Speaking of shooting and being shot, Jack is talking to the police commissioner (the always awesome Barry Shabaka Henley, last seen on FlashForward as Agent Vreede), and then to Liz about how weird this all is. He knows this is all a setup having something to do with the six cases on Liz’s docket that Dan was the arresting officer on. He therefore misses it when Dan gets into a standoff with the cops on Frank’s front lawn, kidnapping Frank and stealing his car. Once they get away, we find out Frank was in on this all along, just trying to get away from his wife. Color me totally unsurprised, given how good Rachael Harris is at playing shrewish.
Jack can recognize this trick instantly, and he also finds the potheads in Liz’s old case files. It’s not long before he meets up with Frank and Dan, and they know exactly who they’re looking for. They’ve also found Andy, whose “undisclosed location” happens to be the Cotton Bowl. To the great tune of Thin Lizzy’s “The Boys Are Back In Town,” they go to rescue him before the potheads can shoot him. Frank and Dan’s idea is to get Andy up on the roof, and Jack already knows the play. “For better or for worse, some of this stuff seeps in,” he admits, climbing up to the roof himself, which is not easy to do when you’ve been shot in one arm. Kudos to Colin Hanks for the physical exertion; obviously he didn’t really climb the whole stadium, but even the part in the episode was more than I could do!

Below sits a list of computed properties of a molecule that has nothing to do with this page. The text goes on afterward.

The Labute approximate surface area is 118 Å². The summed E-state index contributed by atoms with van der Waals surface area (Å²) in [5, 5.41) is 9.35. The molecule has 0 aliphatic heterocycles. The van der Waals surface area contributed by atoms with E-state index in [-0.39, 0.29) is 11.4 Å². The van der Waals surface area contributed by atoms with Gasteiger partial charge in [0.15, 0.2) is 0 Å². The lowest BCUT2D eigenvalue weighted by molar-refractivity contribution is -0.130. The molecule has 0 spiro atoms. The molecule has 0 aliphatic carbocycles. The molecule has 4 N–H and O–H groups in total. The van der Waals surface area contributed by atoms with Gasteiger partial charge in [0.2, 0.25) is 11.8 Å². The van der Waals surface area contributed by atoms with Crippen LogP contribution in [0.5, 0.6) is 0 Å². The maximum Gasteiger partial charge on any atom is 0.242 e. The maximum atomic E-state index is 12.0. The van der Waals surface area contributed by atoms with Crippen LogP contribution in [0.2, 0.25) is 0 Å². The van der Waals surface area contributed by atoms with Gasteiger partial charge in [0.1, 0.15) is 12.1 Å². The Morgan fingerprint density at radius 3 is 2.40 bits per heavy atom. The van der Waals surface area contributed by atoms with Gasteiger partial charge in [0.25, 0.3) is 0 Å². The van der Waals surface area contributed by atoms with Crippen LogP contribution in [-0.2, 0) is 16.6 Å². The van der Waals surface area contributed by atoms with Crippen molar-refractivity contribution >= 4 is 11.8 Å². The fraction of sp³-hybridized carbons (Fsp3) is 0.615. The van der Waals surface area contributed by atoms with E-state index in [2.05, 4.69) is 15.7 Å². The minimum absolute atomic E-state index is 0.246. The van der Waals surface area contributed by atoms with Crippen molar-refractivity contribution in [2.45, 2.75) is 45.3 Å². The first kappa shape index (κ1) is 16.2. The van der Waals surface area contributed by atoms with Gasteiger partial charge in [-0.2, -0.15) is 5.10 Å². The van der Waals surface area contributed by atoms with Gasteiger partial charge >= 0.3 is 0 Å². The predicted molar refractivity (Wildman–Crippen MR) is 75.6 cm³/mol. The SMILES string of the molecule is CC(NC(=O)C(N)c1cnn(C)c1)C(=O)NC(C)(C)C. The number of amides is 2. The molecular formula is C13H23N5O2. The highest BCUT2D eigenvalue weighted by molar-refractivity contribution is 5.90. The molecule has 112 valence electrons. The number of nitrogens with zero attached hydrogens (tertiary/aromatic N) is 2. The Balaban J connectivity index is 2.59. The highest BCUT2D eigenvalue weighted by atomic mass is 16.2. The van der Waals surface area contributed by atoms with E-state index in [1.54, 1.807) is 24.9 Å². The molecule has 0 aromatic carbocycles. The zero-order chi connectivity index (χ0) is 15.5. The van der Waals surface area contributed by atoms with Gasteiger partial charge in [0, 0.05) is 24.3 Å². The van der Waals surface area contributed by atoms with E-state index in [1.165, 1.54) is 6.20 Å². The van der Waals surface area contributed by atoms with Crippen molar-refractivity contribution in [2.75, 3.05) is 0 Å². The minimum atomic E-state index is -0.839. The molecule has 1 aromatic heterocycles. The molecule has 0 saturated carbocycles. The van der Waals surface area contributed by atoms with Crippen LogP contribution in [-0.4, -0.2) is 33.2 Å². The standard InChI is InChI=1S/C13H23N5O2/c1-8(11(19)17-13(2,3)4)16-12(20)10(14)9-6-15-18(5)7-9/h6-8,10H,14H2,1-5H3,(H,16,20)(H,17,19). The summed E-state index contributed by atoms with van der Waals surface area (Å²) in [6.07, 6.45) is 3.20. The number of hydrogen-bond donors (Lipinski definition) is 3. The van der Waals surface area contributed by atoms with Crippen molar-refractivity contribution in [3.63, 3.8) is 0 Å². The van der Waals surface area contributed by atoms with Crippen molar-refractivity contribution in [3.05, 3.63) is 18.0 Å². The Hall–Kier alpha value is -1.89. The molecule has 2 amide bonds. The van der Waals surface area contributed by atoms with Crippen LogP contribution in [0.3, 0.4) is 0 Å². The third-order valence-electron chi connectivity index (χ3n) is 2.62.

By the time Jack gets to the roof, everything has disintegrated into a free-for-all, but three cops against two potheads is not really a contest. In the mayhem, Andy decides to try and jump off the roof, leaving his oversized behind hanging off the railing. Frank and Jack have to haul him in through the window of the press box and so he can be returned to his grateful parents.
Ruiz has to admit that everything turned out for the best, even as she has to deal with both Dan and Frank trying to hit on her. Liz, meanwhile, comes to check up on Jack, as the Rolling Stones’ “You Can’t Always Get What You Want” plays in the background. Frank elects to stay retired, telling Dan that he’s in good hands with Jack. Appropriately, baton passed from the old partner to the new partner, Dan and Jack get to walk off together into the proverbial sunset.
I might not have gotten to hear Wings in this episode, but I did fall in love with it just as I expected that I would. I’ve talked every week about the great performances from Colin Hanks and Bradley Whitford, so I’ll just say that they continue to do excellent work. Hanks does a marvelous job keeping the show grounded while having fun himself, and no one ever really knows what Whitford will do. I certainly hope we see another appearance by Gary Cole as Frank Savage. Anyone who’s seen Office Space knows how well Cole does at comedy, and he matches perfectly with Whitford; whoever cast him is a genius. He is the perfect Frank Savage. The plot is its usual mix of amusing and downright ridiculous, but that’s the point; it’s an off-the-wall, unpredictable, outside-the-box comedy, and it’s never too heavy. Sometimes, you just want to have fun, and The Good Guys has always been fun. I consider that an unmitigated success.